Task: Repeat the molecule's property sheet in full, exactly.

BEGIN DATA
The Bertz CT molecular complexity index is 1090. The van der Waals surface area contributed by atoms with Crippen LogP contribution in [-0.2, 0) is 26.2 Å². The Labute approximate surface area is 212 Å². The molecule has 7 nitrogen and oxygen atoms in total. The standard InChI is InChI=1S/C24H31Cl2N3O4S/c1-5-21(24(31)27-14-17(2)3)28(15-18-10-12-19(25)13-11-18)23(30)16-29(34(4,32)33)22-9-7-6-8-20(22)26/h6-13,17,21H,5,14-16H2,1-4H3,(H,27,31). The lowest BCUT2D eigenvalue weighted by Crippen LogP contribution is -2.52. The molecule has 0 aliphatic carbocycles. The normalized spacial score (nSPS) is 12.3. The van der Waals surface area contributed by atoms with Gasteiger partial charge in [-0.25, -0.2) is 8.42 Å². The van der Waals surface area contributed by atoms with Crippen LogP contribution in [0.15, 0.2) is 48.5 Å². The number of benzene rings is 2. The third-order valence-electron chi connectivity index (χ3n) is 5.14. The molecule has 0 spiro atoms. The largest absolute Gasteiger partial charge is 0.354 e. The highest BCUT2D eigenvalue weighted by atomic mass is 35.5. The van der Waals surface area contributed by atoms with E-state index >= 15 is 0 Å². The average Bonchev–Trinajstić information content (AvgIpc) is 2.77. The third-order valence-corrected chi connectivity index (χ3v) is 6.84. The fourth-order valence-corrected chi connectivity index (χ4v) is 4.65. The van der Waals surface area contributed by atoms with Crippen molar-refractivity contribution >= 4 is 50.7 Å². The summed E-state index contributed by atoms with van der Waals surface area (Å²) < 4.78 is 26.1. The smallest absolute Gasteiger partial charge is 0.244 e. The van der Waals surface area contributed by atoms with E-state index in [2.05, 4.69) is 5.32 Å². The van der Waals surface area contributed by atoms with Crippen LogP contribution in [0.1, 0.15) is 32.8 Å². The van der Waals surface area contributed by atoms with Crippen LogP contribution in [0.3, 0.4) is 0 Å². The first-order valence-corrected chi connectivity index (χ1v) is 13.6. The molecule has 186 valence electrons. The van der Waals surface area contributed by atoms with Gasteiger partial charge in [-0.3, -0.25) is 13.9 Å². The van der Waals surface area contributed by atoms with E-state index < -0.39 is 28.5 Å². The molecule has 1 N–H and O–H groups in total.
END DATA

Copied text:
The Bertz CT molecular complexity index is 1090. The van der Waals surface area contributed by atoms with Crippen LogP contribution in [-0.2, 0) is 26.2 Å². The Labute approximate surface area is 212 Å². The molecule has 7 nitrogen and oxygen atoms in total. The standard InChI is InChI=1S/C24H31Cl2N3O4S/c1-5-21(24(31)27-14-17(2)3)28(15-18-10-12-19(25)13-11-18)23(30)16-29(34(4,32)33)22-9-7-6-8-20(22)26/h6-13,17,21H,5,14-16H2,1-4H3,(H,27,31). The lowest BCUT2D eigenvalue weighted by Crippen LogP contribution is -2.52. The molecule has 0 aliphatic carbocycles. The normalized spacial score (nSPS) is 12.3. The van der Waals surface area contributed by atoms with Gasteiger partial charge in [-0.25, -0.2) is 8.42 Å². The van der Waals surface area contributed by atoms with Crippen LogP contribution in [0.15, 0.2) is 48.5 Å². The number of benzene rings is 2. The third-order valence-electron chi connectivity index (χ3n) is 5.14. The molecule has 0 spiro atoms. The largest absolute Gasteiger partial charge is 0.354 e. The highest BCUT2D eigenvalue weighted by atomic mass is 35.5. The van der Waals surface area contributed by atoms with E-state index >= 15 is 0 Å². The average Bonchev–Trinajstić information content (AvgIpc) is 2.77. The third-order valence-corrected chi connectivity index (χ3v) is 6.84. The fourth-order valence-corrected chi connectivity index (χ4v) is 4.65. The van der Waals surface area contributed by atoms with Crippen molar-refractivity contribution >= 4 is 50.7 Å². The summed E-state index contributed by atoms with van der Waals surface area (Å²) < 4.78 is 26.1. The smallest absolute Gasteiger partial charge is 0.244 e. The van der Waals surface area contributed by atoms with E-state index in [2.05, 4.69) is 5.32 Å². The van der Waals surface area contributed by atoms with Crippen LogP contribution in [0.1, 0.15) is 32.8 Å². The van der Waals surface area contributed by atoms with Crippen LogP contribution in [0.3, 0.4) is 0 Å². The first-order valence-corrected chi connectivity index (χ1v) is 13.6. The molecule has 186 valence electrons. The van der Waals surface area contributed by atoms with Gasteiger partial charge in [-0.3, -0.25) is 13.9 Å². The van der Waals surface area contributed by atoms with E-state index < -0.39 is 28.5 Å². The molecule has 1 N–H and O–H groups in total.